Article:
Friday, 2 March 2012

A little bill of fare

COMING SOON: THE LISTS OF NOTE BOOK!


As he journeyed around Europe in the late 1870s writing his travelogue, A Tramp Abroad, Mark Twain grew increasingly tired of an abundance of what he described as "fair-to-middling" food. He explained:
"The number of dishes is sufficient; but then it is such a monotonous variety of UNSTRIKING dishes [...] Three or four months of this weary sameness will kill the robustest appetite."
As the end of his trip neared, Twain began to prepare for his return to the U.S. by compiling the following — an enormous list of the foods he'd missed the most, all of which were to be consumed when he arrived home. It's quite a menu.

(Source: A Tramp Abroad; Image via.)

It has now been many months, at the present writing, since I have had a nourishing meal, but I shall soon have one—a modest, private affair, all to myself. I have selected a few dishes, and made out a little bill of fare, which will go home in the steamer that precedes me, and be hot when I arrive—as follows:

Radishes. Baked apples, with cream
Fried oysters; stewed oysters. Frogs.
American coffee, with real cream.
American butter.
Fried chicken, Southern style.
Porter-house steak.
Saratoga potatoes.
Broiled chicken, American style.
Hot biscuits, Southern style.
Hot wheat-bread, Southern style.
Hot buckwheat cakes.
American toast. Clear maple syrup.
Virginia bacon, broiled.
Blue points, on the half shell.
Cherry-stone clams.
San Francisco mussels, steamed.
Oyster soup. Clam Soup.
Philadelphia Terapin soup.
Oysters roasted in shell-Northern style.
Soft-shell crabs. Connecticut shad.
Baltimore perch.
Brook trout, from Sierra Nevadas.
Lake trout, from Tahoe.
Sheep-head and croakers, from New Orleans.
Black bass from the Mississippi.
American roast beef.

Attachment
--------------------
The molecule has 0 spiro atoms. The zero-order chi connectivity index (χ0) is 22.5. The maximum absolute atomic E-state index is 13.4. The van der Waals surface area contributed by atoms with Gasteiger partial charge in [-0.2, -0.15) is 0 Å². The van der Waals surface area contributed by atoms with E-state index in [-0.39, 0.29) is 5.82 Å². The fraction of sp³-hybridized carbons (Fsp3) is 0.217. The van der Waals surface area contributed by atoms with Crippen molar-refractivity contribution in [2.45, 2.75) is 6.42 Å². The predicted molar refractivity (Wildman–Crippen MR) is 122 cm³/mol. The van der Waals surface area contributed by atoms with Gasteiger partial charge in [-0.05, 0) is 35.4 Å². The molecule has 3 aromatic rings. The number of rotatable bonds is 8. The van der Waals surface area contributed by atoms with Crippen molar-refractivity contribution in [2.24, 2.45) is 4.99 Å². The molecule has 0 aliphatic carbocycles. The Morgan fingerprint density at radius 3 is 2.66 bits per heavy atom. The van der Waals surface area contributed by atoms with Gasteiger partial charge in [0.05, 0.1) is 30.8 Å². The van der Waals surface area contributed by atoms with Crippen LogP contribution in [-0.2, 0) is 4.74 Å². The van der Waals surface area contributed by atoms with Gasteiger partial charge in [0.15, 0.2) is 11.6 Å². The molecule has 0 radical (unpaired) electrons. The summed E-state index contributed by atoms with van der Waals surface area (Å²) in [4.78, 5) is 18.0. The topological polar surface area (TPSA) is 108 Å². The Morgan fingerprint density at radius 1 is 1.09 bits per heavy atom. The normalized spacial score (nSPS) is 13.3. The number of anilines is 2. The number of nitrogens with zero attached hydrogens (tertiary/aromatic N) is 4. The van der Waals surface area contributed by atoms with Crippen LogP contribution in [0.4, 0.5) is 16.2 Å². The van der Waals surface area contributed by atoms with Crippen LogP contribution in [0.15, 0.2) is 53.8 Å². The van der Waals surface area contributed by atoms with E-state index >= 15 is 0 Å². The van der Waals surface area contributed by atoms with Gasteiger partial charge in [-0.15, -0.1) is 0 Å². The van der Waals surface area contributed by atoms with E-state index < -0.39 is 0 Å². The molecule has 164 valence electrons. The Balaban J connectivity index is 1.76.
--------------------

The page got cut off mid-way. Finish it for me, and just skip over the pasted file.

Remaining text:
Roast turkey, Thanksgiving style.
Cranberry sauce. Celery.
Roast wild turkey. Woodcock.
Canvas-back-duck, from Baltimore.
Prairie liens, from Illinois.
Missouri partridges, broiled.
'Possum. Coon.
Boston bacon and beans.
Bacon and greens, Southern style.
Hominy. Boiled onions. Turnips.
Pumpkin. Squash. Asparagus.
Butter beans. Sweet potatoes.
Lettuce. Succotash. String beans.
Mashed potatoes. Catsup.
Boiled potatoes, in their skins.
New potatoes, minus the skins.
Early rose potatoes, roasted in the ashes, Southern style, served hot.
Sliced tomatoes, with sugar or vinegar. Stewed tomatoes.
Green corn, cut from the ear and served with butter and pepper.
Green corn, on the ear.
Hot corn-pone, with chitlings, Southern style.
Hot hoe-cake, Southern style.
Hot egg-bread, Southern style.
Hot light-bread, Southern style.
Buttermilk. Iced sweet milk.
Apple dumplings, with real cream.
Apple pie. Apple fritters.
Apple puffs, Southern style.
Peach cobbler, Southern style
Peach pie. American mince pie.
Pumpkin pie. Squash pie.
All sorts of American pastry.
Fresh American fruits of all sorts, including strawberries which are not to be doled out as if they were jewelry, but in a more liberal way.
Ice-water—not prepared in the ineffectual goblet, but in the sincere and capable refrigerator.